The launch of Galaxy Note 7 went worse than Samsung expected, to put it mildly. After Samsung was forced to order a second recall of the device and permanently discontinued its production, the South Korean company went into full damage control mode. The amount of problems its latest flagship caused worldwide received a lot of attention from the general public and the Samsung Galaxy brand as a whole is obviously suffering because of that. While it's still too early to make any specific predictions regarding long-term consequences of this fiasco, it's fair to say that viral videos mocking Galaxy Note 7 and Samsung in general obviously aren't good news for the company. Unfortunately, they've been popping up precisely because of this entire ordeal.
Earlier this week, a Facebook video depicting a Halloween costume made out of smoking Galaxy Note 7 boxes went viral as millions of users jumped at the chance to share this unique creation. Not that long ago, another video making fun of the device's tendency to explode made some waves in the gaming community. The video was posted on YouTube and showed gameplay footage from a modded version of Grand Theft Auto V. The mod in question replaced in-game sticky bombs with rather accurate 3D models of Galaxy Note 7. Not surprisingly, a lot of people thought the idea was rather funny so the video ended up circulating the Internet for about two weeks.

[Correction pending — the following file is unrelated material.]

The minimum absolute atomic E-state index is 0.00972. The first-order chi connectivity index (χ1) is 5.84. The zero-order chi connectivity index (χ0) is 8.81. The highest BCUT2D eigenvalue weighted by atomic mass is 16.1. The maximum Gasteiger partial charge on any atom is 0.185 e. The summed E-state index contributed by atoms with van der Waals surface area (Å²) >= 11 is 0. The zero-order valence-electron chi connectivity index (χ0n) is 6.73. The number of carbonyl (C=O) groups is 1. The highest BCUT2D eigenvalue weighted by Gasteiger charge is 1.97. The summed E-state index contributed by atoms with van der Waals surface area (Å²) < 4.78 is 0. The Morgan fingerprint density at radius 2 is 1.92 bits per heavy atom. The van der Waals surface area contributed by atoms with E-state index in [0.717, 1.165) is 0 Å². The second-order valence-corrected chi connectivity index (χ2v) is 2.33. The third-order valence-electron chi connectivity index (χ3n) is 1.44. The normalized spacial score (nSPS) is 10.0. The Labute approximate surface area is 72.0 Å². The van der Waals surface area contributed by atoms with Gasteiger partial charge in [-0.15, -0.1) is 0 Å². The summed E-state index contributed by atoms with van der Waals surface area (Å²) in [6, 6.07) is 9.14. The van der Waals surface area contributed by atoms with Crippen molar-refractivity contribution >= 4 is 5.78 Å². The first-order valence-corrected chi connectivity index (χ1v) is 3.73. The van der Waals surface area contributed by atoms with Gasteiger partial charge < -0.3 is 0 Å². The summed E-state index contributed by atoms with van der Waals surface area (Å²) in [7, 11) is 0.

Well, that ended today, as Samsung filed a DMCA request against the original video and YouTube predictably complied with the takedown notice. While the Digital Millennium Copyright Act is primarily used as a basis for taking down videos which use content produced and owned by other parties in other content, it also applies in this case given how the said GTA V mod accurately depicts a real-life version of Galaxy Note 7 whose design is obviously owned by Samsung. Still, the phone maker is now facing an uphill battle as the same video was already posted by dozens of other YouTube users and can also be found on numerous other video services online. While the company can certainly file DMCA requests against each and every one of them, it's practically impossible to completely remove it from the Internet.